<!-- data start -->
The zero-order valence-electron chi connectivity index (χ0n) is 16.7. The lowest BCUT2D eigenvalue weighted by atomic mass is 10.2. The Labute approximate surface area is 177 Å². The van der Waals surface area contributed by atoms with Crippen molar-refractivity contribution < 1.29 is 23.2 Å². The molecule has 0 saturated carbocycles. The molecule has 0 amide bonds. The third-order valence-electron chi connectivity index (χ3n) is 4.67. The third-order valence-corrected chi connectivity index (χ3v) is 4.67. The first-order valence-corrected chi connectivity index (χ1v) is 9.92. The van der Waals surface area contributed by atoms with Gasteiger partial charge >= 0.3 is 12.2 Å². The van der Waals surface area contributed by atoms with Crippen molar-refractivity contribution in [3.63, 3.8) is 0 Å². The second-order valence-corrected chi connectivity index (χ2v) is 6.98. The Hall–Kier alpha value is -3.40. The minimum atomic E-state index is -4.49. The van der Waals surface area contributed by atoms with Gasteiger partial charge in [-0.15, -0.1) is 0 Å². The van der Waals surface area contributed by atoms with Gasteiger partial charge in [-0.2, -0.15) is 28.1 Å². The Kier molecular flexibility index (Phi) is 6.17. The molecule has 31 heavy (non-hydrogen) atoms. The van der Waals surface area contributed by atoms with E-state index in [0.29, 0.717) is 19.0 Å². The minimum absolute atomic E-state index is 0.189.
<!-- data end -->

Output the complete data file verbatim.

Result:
The zero-order valence-electron chi connectivity index (χ0n) is 16.7. The lowest BCUT2D eigenvalue weighted by atomic mass is 10.2. The Labute approximate surface area is 177 Å². The van der Waals surface area contributed by atoms with Crippen molar-refractivity contribution < 1.29 is 23.2 Å². The molecule has 0 saturated carbocycles. The molecule has 0 amide bonds. The third-order valence-electron chi connectivity index (χ3n) is 4.67. The third-order valence-corrected chi connectivity index (χ3v) is 4.67. The first-order valence-corrected chi connectivity index (χ1v) is 9.92. The van der Waals surface area contributed by atoms with Gasteiger partial charge >= 0.3 is 12.2 Å². The van der Waals surface area contributed by atoms with Crippen molar-refractivity contribution in [3.63, 3.8) is 0 Å². The second-order valence-corrected chi connectivity index (χ2v) is 6.98. The Hall–Kier alpha value is -3.40. The minimum atomic E-state index is -4.49. The van der Waals surface area contributed by atoms with Gasteiger partial charge in [-0.15, -0.1) is 0 Å². The van der Waals surface area contributed by atoms with Gasteiger partial charge in [-0.2, -0.15) is 28.1 Å². The Kier molecular flexibility index (Phi) is 6.17. The molecule has 31 heavy (non-hydrogen) atoms. The van der Waals surface area contributed by atoms with E-state index in [0.29, 0.717) is 19.0 Å². The minimum absolute atomic E-state index is 0.189.